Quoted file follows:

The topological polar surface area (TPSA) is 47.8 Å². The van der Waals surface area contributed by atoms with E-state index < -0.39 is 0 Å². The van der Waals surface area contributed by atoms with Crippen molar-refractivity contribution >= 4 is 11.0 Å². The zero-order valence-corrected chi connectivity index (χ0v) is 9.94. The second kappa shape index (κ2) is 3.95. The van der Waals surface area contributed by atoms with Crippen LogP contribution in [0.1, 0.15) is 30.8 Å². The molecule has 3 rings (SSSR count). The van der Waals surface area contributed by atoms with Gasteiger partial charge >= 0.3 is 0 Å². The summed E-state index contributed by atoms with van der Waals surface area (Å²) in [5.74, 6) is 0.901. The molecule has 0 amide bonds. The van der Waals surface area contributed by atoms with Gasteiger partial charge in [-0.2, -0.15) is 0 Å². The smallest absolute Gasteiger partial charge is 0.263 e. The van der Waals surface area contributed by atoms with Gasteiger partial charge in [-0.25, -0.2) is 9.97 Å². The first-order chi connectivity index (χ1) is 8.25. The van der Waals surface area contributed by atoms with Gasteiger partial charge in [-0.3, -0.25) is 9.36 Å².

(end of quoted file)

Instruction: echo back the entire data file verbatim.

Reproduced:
The topological polar surface area (TPSA) is 47.8 Å². The van der Waals surface area contributed by atoms with E-state index < -0.39 is 0 Å². The van der Waals surface area contributed by atoms with Crippen molar-refractivity contribution >= 4 is 11.0 Å². The zero-order valence-corrected chi connectivity index (χ0v) is 9.94. The second kappa shape index (κ2) is 3.95. The van der Waals surface area contributed by atoms with Crippen LogP contribution in [0.1, 0.15) is 30.8 Å². The molecule has 3 rings (SSSR count). The van der Waals surface area contributed by atoms with Gasteiger partial charge >= 0.3 is 0 Å². The summed E-state index contributed by atoms with van der Waals surface area (Å²) in [5.74, 6) is 0.901. The molecule has 0 amide bonds. The van der Waals surface area contributed by atoms with Gasteiger partial charge in [-0.2, -0.15) is 0 Å². The smallest absolute Gasteiger partial charge is 0.263 e. The van der Waals surface area contributed by atoms with Gasteiger partial charge in [-0.25, -0.2) is 9.97 Å². The first-order chi connectivity index (χ1) is 8.25. The van der Waals surface area contributed by atoms with Gasteiger partial charge in [-0.3, -0.25) is 9.36 Å².